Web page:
Report: Profits and Poverty: The Economics of Forced Labour

Report: Profits and Poverty: The Economics of Forced Labour
ILO – Special Action Programme to Combat Forced Labour (SAP-FL); Fundamental Principles and Rights at Work Branch (FPRW)
20 May 2014 66 pages
ILO’s Director-General urges immediate action to eradicate forced labour

Excerpt

The publication of the new ILO report “Profits and Poverty: The Economics of Forced Labour” is significant because it takes our understanding of trafficking, forced labour and slavery to a new level.

The report builds on earlier ILO studies on the extent, the cost and profits from forced labour and human trafficking.

But this report is different: it looks at both the supply and the demand side of forced labour, and for the first time provides solid evidence for a correlation between forced labour and poverty.

What is more, it provides startling new estimates of the illegal profits generated through the use of forced labour in various economic sectors and industries, and in commercial sexual exploitation.

These new estimates show that progress is being made. State-imposed forced labour is declining in importance. Of course, we must remain vigilant to prevent that type of exploitation from resurging.

But we must also now turn our attention to understanding what continues to drive forced labour and trafficking in the private sector.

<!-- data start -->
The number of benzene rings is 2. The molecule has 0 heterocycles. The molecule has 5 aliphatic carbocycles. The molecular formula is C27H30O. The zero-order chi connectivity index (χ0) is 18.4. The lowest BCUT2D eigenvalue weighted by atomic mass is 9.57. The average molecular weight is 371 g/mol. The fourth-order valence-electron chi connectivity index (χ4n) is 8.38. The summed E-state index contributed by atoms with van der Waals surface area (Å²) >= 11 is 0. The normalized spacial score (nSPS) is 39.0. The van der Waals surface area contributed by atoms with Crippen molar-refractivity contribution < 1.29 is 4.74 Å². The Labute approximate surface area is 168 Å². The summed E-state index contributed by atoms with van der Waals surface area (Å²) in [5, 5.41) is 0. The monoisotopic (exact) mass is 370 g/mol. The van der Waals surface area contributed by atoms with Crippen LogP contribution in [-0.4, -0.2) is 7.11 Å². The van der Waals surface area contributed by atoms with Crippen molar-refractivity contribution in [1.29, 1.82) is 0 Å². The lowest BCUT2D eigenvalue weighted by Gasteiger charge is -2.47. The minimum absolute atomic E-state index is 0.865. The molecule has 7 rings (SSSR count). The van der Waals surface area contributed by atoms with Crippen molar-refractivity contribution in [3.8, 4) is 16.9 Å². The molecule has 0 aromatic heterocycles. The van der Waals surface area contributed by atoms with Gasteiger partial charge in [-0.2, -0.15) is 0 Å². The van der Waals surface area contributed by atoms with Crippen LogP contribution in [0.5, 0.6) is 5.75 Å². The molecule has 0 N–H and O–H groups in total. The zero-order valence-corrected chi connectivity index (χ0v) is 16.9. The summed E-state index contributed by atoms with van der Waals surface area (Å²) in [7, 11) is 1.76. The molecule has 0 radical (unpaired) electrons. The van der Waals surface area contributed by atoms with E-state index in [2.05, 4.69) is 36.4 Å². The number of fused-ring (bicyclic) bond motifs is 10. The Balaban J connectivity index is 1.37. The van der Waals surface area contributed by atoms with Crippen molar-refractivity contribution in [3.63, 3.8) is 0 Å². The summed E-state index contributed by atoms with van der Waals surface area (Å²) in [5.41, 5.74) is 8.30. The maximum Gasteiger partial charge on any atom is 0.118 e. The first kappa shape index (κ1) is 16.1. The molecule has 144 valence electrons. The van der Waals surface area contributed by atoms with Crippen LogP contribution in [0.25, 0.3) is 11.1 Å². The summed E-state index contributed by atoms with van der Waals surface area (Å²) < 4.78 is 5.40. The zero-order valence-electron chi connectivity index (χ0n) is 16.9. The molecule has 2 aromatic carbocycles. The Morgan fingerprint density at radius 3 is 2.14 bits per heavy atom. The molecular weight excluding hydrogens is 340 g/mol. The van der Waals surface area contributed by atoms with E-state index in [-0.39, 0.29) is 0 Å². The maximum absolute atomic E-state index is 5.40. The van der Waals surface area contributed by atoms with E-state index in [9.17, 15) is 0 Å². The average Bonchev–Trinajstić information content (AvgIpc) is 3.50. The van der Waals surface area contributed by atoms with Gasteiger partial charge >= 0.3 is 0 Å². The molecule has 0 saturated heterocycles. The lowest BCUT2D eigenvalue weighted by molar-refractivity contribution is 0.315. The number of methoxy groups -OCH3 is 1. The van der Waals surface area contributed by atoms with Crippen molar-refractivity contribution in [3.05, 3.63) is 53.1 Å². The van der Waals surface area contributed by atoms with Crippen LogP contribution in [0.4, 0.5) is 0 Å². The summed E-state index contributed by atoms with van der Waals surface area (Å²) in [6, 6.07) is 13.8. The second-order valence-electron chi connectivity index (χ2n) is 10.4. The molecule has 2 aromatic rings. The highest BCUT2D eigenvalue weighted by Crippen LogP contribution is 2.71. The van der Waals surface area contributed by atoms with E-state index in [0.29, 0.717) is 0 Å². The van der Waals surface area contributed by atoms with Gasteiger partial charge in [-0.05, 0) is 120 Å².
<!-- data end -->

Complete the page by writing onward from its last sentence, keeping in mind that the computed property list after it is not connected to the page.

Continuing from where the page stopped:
In order to move forward in this fight, we need to look at the socio-economic factors that make people vulnerable to forced labour.
– We need to understand the role of supply and demand, and how some unscrupulous employers can still reap huge profits by underpaying, or not paying workers at all.
– We need to strengthen social protection floors to prevent households from sliding into the poverty that pushes people into forced labour.
– We need to improve levels of education and literacy so that household decision-makers can understand their own vulnerability to forced labour and know their rights as workers.
– We need to address the fact that more than half of all of the victims are women and girls, primarily in commercial sexual exploitation, and we need to reduce the vulnerability of men and boys as well to forced labour in other sectors.
– And finally, we need to examine how the movement of people either within or across international borders contributes to forced labour and build and consolidate a rights-based approach to migration…